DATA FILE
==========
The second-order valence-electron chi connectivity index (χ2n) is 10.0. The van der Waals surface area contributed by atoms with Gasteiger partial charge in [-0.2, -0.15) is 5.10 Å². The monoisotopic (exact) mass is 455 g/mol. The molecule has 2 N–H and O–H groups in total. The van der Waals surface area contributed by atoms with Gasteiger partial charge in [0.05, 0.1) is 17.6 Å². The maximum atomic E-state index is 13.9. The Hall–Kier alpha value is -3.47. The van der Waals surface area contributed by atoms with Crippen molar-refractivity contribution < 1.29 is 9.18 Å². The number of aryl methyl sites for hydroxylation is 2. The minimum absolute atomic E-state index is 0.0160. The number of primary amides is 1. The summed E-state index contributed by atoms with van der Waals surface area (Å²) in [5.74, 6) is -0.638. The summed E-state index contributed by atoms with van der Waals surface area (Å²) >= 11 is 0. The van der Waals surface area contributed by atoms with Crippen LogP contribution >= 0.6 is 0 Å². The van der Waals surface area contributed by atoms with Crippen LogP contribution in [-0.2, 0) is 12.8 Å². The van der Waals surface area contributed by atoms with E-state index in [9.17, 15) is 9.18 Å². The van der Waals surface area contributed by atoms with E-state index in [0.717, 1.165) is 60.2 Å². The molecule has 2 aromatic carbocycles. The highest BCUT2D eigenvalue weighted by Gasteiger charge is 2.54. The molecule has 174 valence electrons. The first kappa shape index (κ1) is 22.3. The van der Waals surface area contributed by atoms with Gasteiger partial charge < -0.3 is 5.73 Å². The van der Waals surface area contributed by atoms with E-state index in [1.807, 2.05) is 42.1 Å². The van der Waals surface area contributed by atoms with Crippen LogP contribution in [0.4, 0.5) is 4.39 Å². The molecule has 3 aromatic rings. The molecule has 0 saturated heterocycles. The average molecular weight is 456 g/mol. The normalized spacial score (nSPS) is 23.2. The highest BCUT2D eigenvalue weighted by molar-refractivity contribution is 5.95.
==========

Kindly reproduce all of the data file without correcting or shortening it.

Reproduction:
The second-order valence-electron chi connectivity index (χ2n) is 10.0. The van der Waals surface area contributed by atoms with Gasteiger partial charge in [-0.2, -0.15) is 5.10 Å². The monoisotopic (exact) mass is 455 g/mol. The molecule has 2 N–H and O–H groups in total. The van der Waals surface area contributed by atoms with Gasteiger partial charge in [0.05, 0.1) is 17.6 Å². The maximum atomic E-state index is 13.9. The Hall–Kier alpha value is -3.47. The van der Waals surface area contributed by atoms with Crippen molar-refractivity contribution < 1.29 is 9.18 Å². The number of aryl methyl sites for hydroxylation is 2. The minimum absolute atomic E-state index is 0.0160. The number of primary amides is 1. The summed E-state index contributed by atoms with van der Waals surface area (Å²) in [5.74, 6) is -0.638. The summed E-state index contributed by atoms with van der Waals surface area (Å²) >= 11 is 0. The van der Waals surface area contributed by atoms with Crippen LogP contribution >= 0.6 is 0 Å². The van der Waals surface area contributed by atoms with Crippen LogP contribution in [-0.2, 0) is 12.8 Å². The van der Waals surface area contributed by atoms with E-state index in [9.17, 15) is 9.18 Å². The van der Waals surface area contributed by atoms with E-state index in [0.717, 1.165) is 60.2 Å². The molecule has 2 aromatic carbocycles. The highest BCUT2D eigenvalue weighted by Gasteiger charge is 2.54. The molecule has 174 valence electrons. The first kappa shape index (κ1) is 22.3. The van der Waals surface area contributed by atoms with Gasteiger partial charge < -0.3 is 5.73 Å². The van der Waals surface area contributed by atoms with E-state index in [1.807, 2.05) is 42.1 Å². The van der Waals surface area contributed by atoms with Crippen LogP contribution in [0.4, 0.5) is 4.39 Å². The molecule has 3 aromatic rings. The molecule has 0 saturated heterocycles. The average molecular weight is 456 g/mol. The normalized spacial score (nSPS) is 23.2. The highest BCUT2D eigenvalue weighted by molar-refractivity contribution is 5.95.